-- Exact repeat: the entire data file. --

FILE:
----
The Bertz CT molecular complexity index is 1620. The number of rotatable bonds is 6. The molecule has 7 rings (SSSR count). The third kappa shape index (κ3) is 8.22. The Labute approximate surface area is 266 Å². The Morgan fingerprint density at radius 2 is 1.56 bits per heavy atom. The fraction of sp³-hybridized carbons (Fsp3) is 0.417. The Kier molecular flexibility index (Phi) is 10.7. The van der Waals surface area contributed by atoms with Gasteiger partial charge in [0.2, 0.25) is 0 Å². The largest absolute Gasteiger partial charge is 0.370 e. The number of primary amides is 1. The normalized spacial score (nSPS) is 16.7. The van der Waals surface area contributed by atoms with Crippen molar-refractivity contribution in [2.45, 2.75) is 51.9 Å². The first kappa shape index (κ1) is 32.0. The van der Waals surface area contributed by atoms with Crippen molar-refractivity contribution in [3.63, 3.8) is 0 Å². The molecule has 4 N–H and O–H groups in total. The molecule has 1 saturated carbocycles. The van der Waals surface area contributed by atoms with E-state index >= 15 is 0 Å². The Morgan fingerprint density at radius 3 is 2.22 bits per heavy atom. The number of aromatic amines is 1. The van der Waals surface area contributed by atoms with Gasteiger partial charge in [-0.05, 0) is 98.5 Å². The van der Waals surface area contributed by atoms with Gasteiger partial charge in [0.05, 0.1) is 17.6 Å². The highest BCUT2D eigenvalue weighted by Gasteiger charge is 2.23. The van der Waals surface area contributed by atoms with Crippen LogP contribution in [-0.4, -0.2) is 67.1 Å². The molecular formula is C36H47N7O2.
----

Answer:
The Bertz CT molecular complexity index is 1620. The number of rotatable bonds is 6. The molecule has 7 rings (SSSR count). The third kappa shape index (κ3) is 8.22. The Labute approximate surface area is 266 Å². The Morgan fingerprint density at radius 2 is 1.56 bits per heavy atom. The fraction of sp³-hybridized carbons (Fsp3) is 0.417. The Kier molecular flexibility index (Phi) is 10.7. The van der Waals surface area contributed by atoms with Gasteiger partial charge in [0.2, 0.25) is 0 Å². The largest absolute Gasteiger partial charge is 0.370 e. The number of primary amides is 1. The normalized spacial score (nSPS) is 16.7. The van der Waals surface area contributed by atoms with Crippen molar-refractivity contribution in [2.45, 2.75) is 51.9 Å². The first kappa shape index (κ1) is 32.0. The van der Waals surface area contributed by atoms with Crippen molar-refractivity contribution in [3.63, 3.8) is 0 Å². The molecule has 4 N–H and O–H groups in total. The molecule has 1 saturated carbocycles. The van der Waals surface area contributed by atoms with E-state index >= 15 is 0 Å². The Morgan fingerprint density at radius 3 is 2.22 bits per heavy atom. The number of aromatic amines is 1. The van der Waals surface area contributed by atoms with Gasteiger partial charge in [-0.05, 0) is 98.5 Å². The van der Waals surface area contributed by atoms with Gasteiger partial charge in [0.05, 0.1) is 17.6 Å². The highest BCUT2D eigenvalue weighted by Gasteiger charge is 2.23. The van der Waals surface area contributed by atoms with Crippen LogP contribution in [-0.4, -0.2) is 67.1 Å². The molecular formula is C36H47N7O2.